Prescription Drug Monitoring Programs
The Centers for Disease Control and Prevention, in their paper ”Policy Impact: Prescription Painkiller Overdoses,” declared prescription drug abuse “an epidemic” in the United States. By far the biggest factor in prescription drug abuse is an eruption in prescription painkiller abuse. The shocking statistic provided by the Department of Health and Human Services is that almost three of four prescription drug overdoses in the U.S. are due to prescription painkillers or opioids. What this means is that doctors are prescribing drug to their patients which might either kill those patients or get passed on or sold to a non-patient, who might also die from over-dose.
Enter a possible remedy: Prescription Drug Monitoring Program, or PDMP. This is a statewide electronic program with the following mission: to advance public health by maintaining legitimate patient access to appropriate pharmaceutical treatment and at the same time discovering and minimizing the non-medical use and abuse of prescription drugs.
The PDMPs are a relatively new program. In 2002 Congress appropriated funding to support the Prescription Drug Monitoring Programs by establishing the Harold Rogers PDMP grant (named after the Chairman of the House Appropriations Committee who sponsored the bill). Administered by the Department of Justice, these funds assist law enforcement agencies and public health officials in analyzing data on prescriptions for controlled substances. Subsequently, Congress passed the National All Schedules Prescription Electronic Reporting Act of 2005 , requiring the Secretary of Health and Human Services to provide grants to states that set up or improve their PDMPs.
The job of the PDMP is so crucial, and Congress’ money so valuable, that nearly every state has its own. According to the 2012 National Alliance for Model State Drug Laws (NAMSDL), all states have operational PDMPs except Wisconsin, Arkansas, Georgia, New Hampshire, and Maryland, which have enacted PDMP legislation but do not yet have programs operational, and Missouri, which has no current plans for PDMP. Sadly for the Show-Me state, hopes for a Missouri PDMD died after an 8-hour filibuster by the Senate’s only medical doctor in May, 2012.
Why the great push for PDMPs all across the country?
Some data from Substance Abuse and Mental Health Services Administration (SAMHSA) might convince you of the need. For example, SAMHSA’s Results from the 2009 National Survey on Drug Use and Health: National Findings found that in 2009, the number of first time, non, medical users of prescription opiod pain relievers, tranquilizers and stimulants was similar to the number of first-time Drug Related Emergency Department Visits found that over the past five years, the number of emergency room visits related to abuse of pharmaceuticals doubled. (Notably, during the same years, emergency room visits involving illicit drugs like heroin or cocaine remained stable).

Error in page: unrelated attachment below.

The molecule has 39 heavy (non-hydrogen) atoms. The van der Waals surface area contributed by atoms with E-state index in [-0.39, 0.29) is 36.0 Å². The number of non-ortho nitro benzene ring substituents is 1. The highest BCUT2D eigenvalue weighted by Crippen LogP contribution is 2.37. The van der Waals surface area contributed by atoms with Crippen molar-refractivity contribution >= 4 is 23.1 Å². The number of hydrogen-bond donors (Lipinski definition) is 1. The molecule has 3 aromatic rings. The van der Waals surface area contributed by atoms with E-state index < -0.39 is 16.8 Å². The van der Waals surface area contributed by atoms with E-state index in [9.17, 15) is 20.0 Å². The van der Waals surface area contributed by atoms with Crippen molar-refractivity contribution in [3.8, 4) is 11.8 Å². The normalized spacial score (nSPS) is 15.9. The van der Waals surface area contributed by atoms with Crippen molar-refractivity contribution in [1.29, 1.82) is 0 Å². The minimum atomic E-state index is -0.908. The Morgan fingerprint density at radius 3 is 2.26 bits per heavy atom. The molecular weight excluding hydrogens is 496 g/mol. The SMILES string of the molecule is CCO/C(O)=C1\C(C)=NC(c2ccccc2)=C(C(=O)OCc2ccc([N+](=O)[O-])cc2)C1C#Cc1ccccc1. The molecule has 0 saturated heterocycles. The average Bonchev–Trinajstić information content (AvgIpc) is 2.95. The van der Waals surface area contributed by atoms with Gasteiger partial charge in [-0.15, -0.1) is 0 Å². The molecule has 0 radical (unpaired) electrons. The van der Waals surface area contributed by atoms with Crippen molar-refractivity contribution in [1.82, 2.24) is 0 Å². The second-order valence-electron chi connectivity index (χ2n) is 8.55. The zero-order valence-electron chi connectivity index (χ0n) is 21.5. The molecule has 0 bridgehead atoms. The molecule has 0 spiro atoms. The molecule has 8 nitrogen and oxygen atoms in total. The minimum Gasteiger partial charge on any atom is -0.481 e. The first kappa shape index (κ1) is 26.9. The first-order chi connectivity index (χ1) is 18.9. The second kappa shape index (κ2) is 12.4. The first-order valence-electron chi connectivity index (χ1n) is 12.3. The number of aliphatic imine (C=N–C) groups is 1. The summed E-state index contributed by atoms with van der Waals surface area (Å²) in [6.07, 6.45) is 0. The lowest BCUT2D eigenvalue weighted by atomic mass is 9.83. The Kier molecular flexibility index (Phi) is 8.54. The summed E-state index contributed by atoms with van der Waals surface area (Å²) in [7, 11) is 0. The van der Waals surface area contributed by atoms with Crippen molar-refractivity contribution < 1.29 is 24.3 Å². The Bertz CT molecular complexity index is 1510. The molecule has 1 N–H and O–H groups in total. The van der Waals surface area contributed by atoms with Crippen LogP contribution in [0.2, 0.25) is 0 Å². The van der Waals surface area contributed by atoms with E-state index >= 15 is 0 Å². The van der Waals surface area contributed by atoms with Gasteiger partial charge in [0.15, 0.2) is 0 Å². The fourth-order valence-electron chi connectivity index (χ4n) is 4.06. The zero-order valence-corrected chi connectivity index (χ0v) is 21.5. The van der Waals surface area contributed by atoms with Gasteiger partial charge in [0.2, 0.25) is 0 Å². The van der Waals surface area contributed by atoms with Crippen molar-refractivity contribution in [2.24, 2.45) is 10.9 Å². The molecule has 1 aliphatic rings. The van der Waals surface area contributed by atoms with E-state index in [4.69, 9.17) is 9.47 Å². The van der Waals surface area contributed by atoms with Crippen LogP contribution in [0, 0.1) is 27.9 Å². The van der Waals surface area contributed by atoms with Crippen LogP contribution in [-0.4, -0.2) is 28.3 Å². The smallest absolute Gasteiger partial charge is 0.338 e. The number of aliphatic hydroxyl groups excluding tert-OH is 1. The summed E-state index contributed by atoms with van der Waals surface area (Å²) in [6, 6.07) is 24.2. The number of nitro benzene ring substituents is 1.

Once funded, what do the PDMP’s actually do?
- Identify and prevent drug abuse and identify drug-seeking behaviors, sometimes known as ‘doctor-shopping
- Discover prescription drug-addicted individuals to guard against abuse and to facilitate the requisite treatment
- Educate the public about prescription drug use and abuse
- Support access to controlled substances for lawful medical use
- Some PDMPs help licensing boards single out doctors with histories of improper prescribing
Sounds quite good, doesn’t it? The question is: does it work?
In September 2006, in partnership with the Bureau of Justice Assistance, Simeone Associates released “An Evaluation of Prescription Drug Monitoring Programs” which noted the following 3 benefits: reduced abuse and supply of prescription drugs and reduced rates of abuse. The study showed that rates of abuse in states with PDMPS would have been 10% higher for pain relievers and 4% higher for stimulants had the programs not been in place.
The Office of National Drug Control Policy puts out a well-documented Fact Sheet which provided the following optimistic information. A 2010 study found that when PDMP information was used in an emergency room, the physicians provided fewer (or zero) opioids than originally planned to 61% of the patients once the doctors learned of the patients’ histories with pharmaceuticals. Conversely, and happily, 39% were able to receive more opioid medication than originally planned when the doctor found that the patient didn’t have a history of substance abuse.
In 2002 a report found that of the 10 states with the largest number of prescriptions for OxyContin, only two of those states had PDMPs. On the other hand, six of the ten states with the lowest number of OxyContin prescriptions had PDMPs.
In 2010, an independent evaluation of Kentucky’s PDMP discovered that 90% of those surveyed believed the program was effective in preventing drug abuse and doctor shopping.
The PDMPs are an important step in the increasingly large problem of prescription drug abuse. This is the kind of drug abuse that affects the rich as well as the poor, the famous, male and female alike. Radio and movie stars are in the soup with 85-year-old back pain patients. We need a concerted effort of all states, as we learned when the Florida “pill mills” simply moved across the border to Georgia when shut down by the authorities. The patient helped by this monitoring might be you, your neighbor, your spouse, your child, or even your doctor.